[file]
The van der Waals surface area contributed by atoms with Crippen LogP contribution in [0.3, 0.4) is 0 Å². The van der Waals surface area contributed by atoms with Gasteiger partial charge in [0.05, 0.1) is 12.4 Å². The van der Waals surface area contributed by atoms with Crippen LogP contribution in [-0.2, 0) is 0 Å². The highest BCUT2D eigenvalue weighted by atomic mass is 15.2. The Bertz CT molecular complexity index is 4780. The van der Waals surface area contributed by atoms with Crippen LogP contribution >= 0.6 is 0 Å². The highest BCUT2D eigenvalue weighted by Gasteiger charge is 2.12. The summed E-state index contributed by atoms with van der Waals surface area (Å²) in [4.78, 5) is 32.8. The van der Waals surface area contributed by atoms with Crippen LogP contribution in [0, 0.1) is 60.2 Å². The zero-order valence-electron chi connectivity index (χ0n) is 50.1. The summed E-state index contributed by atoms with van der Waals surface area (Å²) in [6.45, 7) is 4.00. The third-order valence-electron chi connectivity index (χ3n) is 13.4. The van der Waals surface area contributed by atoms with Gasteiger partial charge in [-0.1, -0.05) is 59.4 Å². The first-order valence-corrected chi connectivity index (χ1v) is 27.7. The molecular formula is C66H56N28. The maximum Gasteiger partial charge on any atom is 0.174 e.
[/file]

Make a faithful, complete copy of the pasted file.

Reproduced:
The van der Waals surface area contributed by atoms with Crippen LogP contribution in [0.3, 0.4) is 0 Å². The van der Waals surface area contributed by atoms with Gasteiger partial charge in [0.05, 0.1) is 12.4 Å². The van der Waals surface area contributed by atoms with Crippen LogP contribution in [-0.2, 0) is 0 Å². The highest BCUT2D eigenvalue weighted by atomic mass is 15.2. The Bertz CT molecular complexity index is 4780. The van der Waals surface area contributed by atoms with Crippen LogP contribution >= 0.6 is 0 Å². The highest BCUT2D eigenvalue weighted by Gasteiger charge is 2.12. The summed E-state index contributed by atoms with van der Waals surface area (Å²) in [4.78, 5) is 32.8. The van der Waals surface area contributed by atoms with Crippen LogP contribution in [0, 0.1) is 60.2 Å². The zero-order valence-electron chi connectivity index (χ0n) is 50.1. The summed E-state index contributed by atoms with van der Waals surface area (Å²) in [6.45, 7) is 4.00. The third-order valence-electron chi connectivity index (χ3n) is 13.4. The van der Waals surface area contributed by atoms with Gasteiger partial charge in [-0.1, -0.05) is 59.4 Å². The first-order valence-corrected chi connectivity index (χ1v) is 27.7. The molecular formula is C66H56N28. The maximum Gasteiger partial charge on any atom is 0.174 e.